THE opening sentence of the piece by Caroline O'Doherty in the Irish Examiner went like this: "The much-delayed national alcohol strategy has been shelved until next year despite pledges that the Cabinet would meet to sign off on it before Christmas."
Somewhere deep down in that plain statement of fact, we can hear echoes which have come all the way down to us through the centuries – echoes of our struggles with the same old scourge that has done us down so many times, this martyrdom that never ends.
Of course, some of you may have thought that we already had a national alcohol strategy that had been "rolled out" a long time ago, a strategy that can be summed up in one line – our strategy is, we're going to drink as much of it as we can.
But that's not the one we're talking about here. This new one, which Minister James Reilly is still working on, and which will be brought to Cabinet "at the earliest opportunity", is more aspirational.
It's the sort of stuff that Roisin Shortall used to be going on about when Minister Reilly had more important matters on his desk, when he looked, indeed, like a man more in need of a drink than a drink strategy.
Stuff like minimum pricing, which the Examiner report suggests could be "long-fingered indefinitely", with the minister explaining that a joint tender was being prepared with the authorities in the North for a "health impact assessment" to be made.
Ah yes... a health impact assessment. If the story of Paddy was a play, and it was given a full theatre production, I think we could say that in relation to the drink and its impact on every conceivable aspect of Paddy's health, the reviews are in. That no further assessment is required
there. Moreover, as we look back over the centuries of our sickness, we have to wonder if a "health impact assessment" would at any time have served as a wake-up call.
Might it have worked in, say, 1956, when Paddy was a more impressionable sort? I don't think so. And sadly, the same might be said for 1856. Certainly it has no function in 2012 other than to add yet another rich layer of bullshit to the great steaming pile of it which stands there already as a monument to our enslavement.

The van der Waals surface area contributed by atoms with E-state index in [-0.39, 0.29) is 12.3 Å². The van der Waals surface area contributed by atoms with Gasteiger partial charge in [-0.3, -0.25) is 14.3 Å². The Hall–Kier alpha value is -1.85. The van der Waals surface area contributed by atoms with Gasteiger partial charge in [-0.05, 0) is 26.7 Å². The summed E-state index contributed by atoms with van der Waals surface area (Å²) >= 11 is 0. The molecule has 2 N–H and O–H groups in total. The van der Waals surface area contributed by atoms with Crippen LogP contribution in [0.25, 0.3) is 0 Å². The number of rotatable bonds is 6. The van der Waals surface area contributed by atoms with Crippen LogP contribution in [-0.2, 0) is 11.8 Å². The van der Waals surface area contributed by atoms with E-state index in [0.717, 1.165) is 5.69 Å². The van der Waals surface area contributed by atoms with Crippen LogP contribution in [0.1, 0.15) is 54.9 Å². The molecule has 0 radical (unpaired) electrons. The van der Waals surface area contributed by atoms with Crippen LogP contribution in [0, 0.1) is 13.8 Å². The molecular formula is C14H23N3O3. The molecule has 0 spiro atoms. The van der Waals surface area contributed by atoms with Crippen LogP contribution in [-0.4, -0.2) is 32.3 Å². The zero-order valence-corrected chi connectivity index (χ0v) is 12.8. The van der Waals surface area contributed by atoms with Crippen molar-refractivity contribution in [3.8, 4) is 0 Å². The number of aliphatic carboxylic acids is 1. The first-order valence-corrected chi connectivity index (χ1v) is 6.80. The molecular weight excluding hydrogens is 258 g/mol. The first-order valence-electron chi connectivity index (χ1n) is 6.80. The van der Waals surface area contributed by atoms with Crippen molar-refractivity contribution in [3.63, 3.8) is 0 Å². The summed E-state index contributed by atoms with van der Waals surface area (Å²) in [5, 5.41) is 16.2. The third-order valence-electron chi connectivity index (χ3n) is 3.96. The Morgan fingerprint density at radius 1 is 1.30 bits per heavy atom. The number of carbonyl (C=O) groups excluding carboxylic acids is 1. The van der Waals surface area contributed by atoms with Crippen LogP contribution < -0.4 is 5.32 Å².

Not that this will come as a surprise to regular readers of these pages. A few months ago I pointed out that the by-now traditional features on Prime Time usually spend far too much time trying to establish "facts" which have already been established for aeons. That they are essentially starting in the wrong place, far too early in the drama, and that they should be opening instead on this note: "We have a catastrophic problem of alcoholism in this country, and we are going to do absolutely nothing about it. What do you think of that?"
And take it from there.
Instead of PR people from the drinks industry debating the issue with someone who says roughly the opposite, and then a word from The Minister, maybe next time an actual alcoholic might be allowed to say a few words – crazy as it may sound – on the subject of alcohol.
An alcoholic might just have something to contribute, if only a sense of what time it is – if indeed there is any time left at all, for us to realise that our entire relationship with alcohol is wrong.
That we can swing from a sense of outrage about the drunkenness of the crowd at the Swedish House Mafia gig, to a celebration of the drunkenness of the crowd at Euro 2012, as if we had any judgement in this area. As if all these matters can be adequately addressed by reading a leaflet from drinkaware.ie, urging Paddy to Drink Responsibly.
Unfortunately that will not work. Indeed, it is not meant to work.
What is needed is a fundamental reversal of every practice that Paddy has engaged in for ever, in this domain.
It would take wisdom and courage to do it right. Hence the "health impact assessments" and other such manifestations of chronic denial, the national drink strategies that will be brought to Cabinet "at the earliest opportunity", which is not before Christmas.
And sure then, after Christmas and the New Year we'll be looking at St Patrick's Day, so we couldn't be signing off on anything before that, for... eh... operational reasons. By which time we're looking at the summer, when everyone is away, entitled to the few pints. And then if you manage to throw together a few ideas about minimum pricing before next Christmas, you will be anticipating a legal challenge. You don't want that, do you?
And then there will be the usual strident voices raised against the whole idea of lavishly advertising alcohol on TV in a country with one of the biggest drink problems in human history. So you'll need a task force or a standing committee or a working party to look into that one – again, at the earliest opportunity.
Meanwhile, life goes on. And the traditional old-style national drink strategy – to drink as much of it as we can – remains in place.
We have now reached the part of the year when all aspects of that strategy are set to be implemented.